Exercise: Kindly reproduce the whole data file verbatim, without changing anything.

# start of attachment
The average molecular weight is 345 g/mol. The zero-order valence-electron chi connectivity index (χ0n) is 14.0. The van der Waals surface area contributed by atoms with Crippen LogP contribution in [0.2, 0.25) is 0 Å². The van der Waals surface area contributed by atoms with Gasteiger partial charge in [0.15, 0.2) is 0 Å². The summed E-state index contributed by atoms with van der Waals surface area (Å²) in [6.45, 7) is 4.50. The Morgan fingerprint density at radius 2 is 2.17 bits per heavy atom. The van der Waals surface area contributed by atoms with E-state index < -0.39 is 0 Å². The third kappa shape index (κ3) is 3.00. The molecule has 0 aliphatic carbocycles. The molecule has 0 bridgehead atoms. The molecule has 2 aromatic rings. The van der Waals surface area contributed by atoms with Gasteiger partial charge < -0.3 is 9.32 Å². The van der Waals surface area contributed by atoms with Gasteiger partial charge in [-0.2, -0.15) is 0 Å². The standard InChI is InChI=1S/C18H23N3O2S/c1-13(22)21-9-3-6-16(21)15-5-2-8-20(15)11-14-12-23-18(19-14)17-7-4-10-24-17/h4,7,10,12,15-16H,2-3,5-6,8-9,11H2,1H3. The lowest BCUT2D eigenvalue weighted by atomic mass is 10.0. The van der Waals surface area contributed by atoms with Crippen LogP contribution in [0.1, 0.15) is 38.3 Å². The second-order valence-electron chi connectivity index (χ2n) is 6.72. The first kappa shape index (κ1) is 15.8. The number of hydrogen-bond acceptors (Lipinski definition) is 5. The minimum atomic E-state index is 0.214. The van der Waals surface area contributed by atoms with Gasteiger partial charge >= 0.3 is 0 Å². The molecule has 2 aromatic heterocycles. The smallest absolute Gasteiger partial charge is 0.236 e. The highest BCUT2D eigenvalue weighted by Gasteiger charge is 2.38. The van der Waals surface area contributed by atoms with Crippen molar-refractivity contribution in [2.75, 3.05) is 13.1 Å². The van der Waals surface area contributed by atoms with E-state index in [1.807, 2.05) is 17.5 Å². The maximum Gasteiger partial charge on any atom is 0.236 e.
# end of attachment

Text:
The average molecular weight is 345 g/mol. The zero-order valence-electron chi connectivity index (χ0n) is 14.0. The van der Waals surface area contributed by atoms with Crippen LogP contribution in [0.2, 0.25) is 0 Å². The van der Waals surface area contributed by atoms with Gasteiger partial charge in [0.15, 0.2) is 0 Å². The summed E-state index contributed by atoms with van der Waals surface area (Å²) in [6.45, 7) is 4.50. The Morgan fingerprint density at radius 2 is 2.17 bits per heavy atom. The van der Waals surface area contributed by atoms with E-state index < -0.39 is 0 Å². The third kappa shape index (κ3) is 3.00. The molecule has 0 aliphatic carbocycles. The molecule has 0 bridgehead atoms. The molecule has 2 aromatic rings. The van der Waals surface area contributed by atoms with Gasteiger partial charge < -0.3 is 9.32 Å². The van der Waals surface area contributed by atoms with Gasteiger partial charge in [-0.2, -0.15) is 0 Å². The standard InChI is InChI=1S/C18H23N3O2S/c1-13(22)21-9-3-6-16(21)15-5-2-8-20(15)11-14-12-23-18(19-14)17-7-4-10-24-17/h4,7,10,12,15-16H,2-3,5-6,8-9,11H2,1H3. The lowest BCUT2D eigenvalue weighted by atomic mass is 10.0. The van der Waals surface area contributed by atoms with Crippen LogP contribution in [0.1, 0.15) is 38.3 Å². The second-order valence-electron chi connectivity index (χ2n) is 6.72. The first kappa shape index (κ1) is 15.8. The number of hydrogen-bond acceptors (Lipinski definition) is 5. The minimum atomic E-state index is 0.214. The van der Waals surface area contributed by atoms with Gasteiger partial charge >= 0.3 is 0 Å². The molecule has 2 aromatic heterocycles. The smallest absolute Gasteiger partial charge is 0.236 e. The highest BCUT2D eigenvalue weighted by Gasteiger charge is 2.38. The van der Waals surface area contributed by atoms with Crippen molar-refractivity contribution in [2.75, 3.05) is 13.1 Å². The van der Waals surface area contributed by atoms with E-state index in [1.807, 2.05) is 17.5 Å². The maximum Gasteiger partial charge on any atom is 0.236 e.